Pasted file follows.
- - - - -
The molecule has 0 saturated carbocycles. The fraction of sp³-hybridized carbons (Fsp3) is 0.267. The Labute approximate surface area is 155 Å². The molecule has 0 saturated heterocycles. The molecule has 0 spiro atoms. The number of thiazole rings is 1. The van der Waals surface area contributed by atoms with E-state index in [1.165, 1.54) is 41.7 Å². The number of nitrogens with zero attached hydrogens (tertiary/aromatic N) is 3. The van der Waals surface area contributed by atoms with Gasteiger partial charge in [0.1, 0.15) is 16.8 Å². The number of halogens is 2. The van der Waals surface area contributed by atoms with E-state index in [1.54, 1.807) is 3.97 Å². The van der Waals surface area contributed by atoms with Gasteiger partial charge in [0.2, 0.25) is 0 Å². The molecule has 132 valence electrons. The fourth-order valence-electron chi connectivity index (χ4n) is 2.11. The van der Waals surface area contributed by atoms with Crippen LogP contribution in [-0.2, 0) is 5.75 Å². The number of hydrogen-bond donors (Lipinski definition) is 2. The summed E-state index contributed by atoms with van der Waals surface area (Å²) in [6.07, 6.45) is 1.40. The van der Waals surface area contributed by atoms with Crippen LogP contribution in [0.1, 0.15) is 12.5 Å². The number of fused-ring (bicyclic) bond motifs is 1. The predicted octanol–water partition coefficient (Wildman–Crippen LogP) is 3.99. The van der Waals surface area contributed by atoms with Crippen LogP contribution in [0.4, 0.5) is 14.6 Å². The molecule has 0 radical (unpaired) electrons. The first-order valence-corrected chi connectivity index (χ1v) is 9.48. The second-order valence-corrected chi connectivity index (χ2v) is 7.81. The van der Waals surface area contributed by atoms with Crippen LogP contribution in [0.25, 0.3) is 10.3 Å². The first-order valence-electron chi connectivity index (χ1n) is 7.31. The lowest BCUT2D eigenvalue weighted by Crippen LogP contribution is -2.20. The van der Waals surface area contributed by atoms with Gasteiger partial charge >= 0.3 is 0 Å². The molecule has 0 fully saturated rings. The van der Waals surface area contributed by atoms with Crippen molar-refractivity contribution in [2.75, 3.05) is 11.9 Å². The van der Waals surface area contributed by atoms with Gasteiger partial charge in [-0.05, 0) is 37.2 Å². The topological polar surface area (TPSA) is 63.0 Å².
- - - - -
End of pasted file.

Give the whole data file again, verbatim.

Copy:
The molecule has 0 saturated carbocycles. The fraction of sp³-hybridized carbons (Fsp3) is 0.267. The Labute approximate surface area is 155 Å². The molecule has 0 saturated heterocycles. The molecule has 0 spiro atoms. The number of thiazole rings is 1. The van der Waals surface area contributed by atoms with E-state index in [1.165, 1.54) is 41.7 Å². The number of nitrogens with zero attached hydrogens (tertiary/aromatic N) is 3. The van der Waals surface area contributed by atoms with Gasteiger partial charge in [0.1, 0.15) is 16.8 Å². The number of halogens is 2. The van der Waals surface area contributed by atoms with E-state index in [1.54, 1.807) is 3.97 Å². The van der Waals surface area contributed by atoms with Gasteiger partial charge in [0.2, 0.25) is 0 Å². The molecule has 132 valence electrons. The fourth-order valence-electron chi connectivity index (χ4n) is 2.11. The van der Waals surface area contributed by atoms with Crippen LogP contribution in [-0.2, 0) is 5.75 Å². The number of hydrogen-bond donors (Lipinski definition) is 2. The summed E-state index contributed by atoms with van der Waals surface area (Å²) in [6.07, 6.45) is 1.40. The van der Waals surface area contributed by atoms with Crippen LogP contribution in [0.1, 0.15) is 12.5 Å². The number of fused-ring (bicyclic) bond motifs is 1. The predicted octanol–water partition coefficient (Wildman–Crippen LogP) is 3.99. The van der Waals surface area contributed by atoms with Crippen LogP contribution in [0.4, 0.5) is 14.6 Å². The molecule has 0 radical (unpaired) electrons. The first-order valence-corrected chi connectivity index (χ1v) is 9.48. The second-order valence-corrected chi connectivity index (χ2v) is 7.81. The van der Waals surface area contributed by atoms with Crippen LogP contribution in [0.25, 0.3) is 10.3 Å². The first-order valence-electron chi connectivity index (χ1n) is 7.31. The lowest BCUT2D eigenvalue weighted by Crippen LogP contribution is -2.20. The van der Waals surface area contributed by atoms with Gasteiger partial charge >= 0.3 is 0 Å². The molecule has 0 fully saturated rings. The van der Waals surface area contributed by atoms with Crippen molar-refractivity contribution in [2.75, 3.05) is 11.9 Å². The van der Waals surface area contributed by atoms with Gasteiger partial charge in [-0.05, 0) is 37.2 Å². The topological polar surface area (TPSA) is 63.0 Å².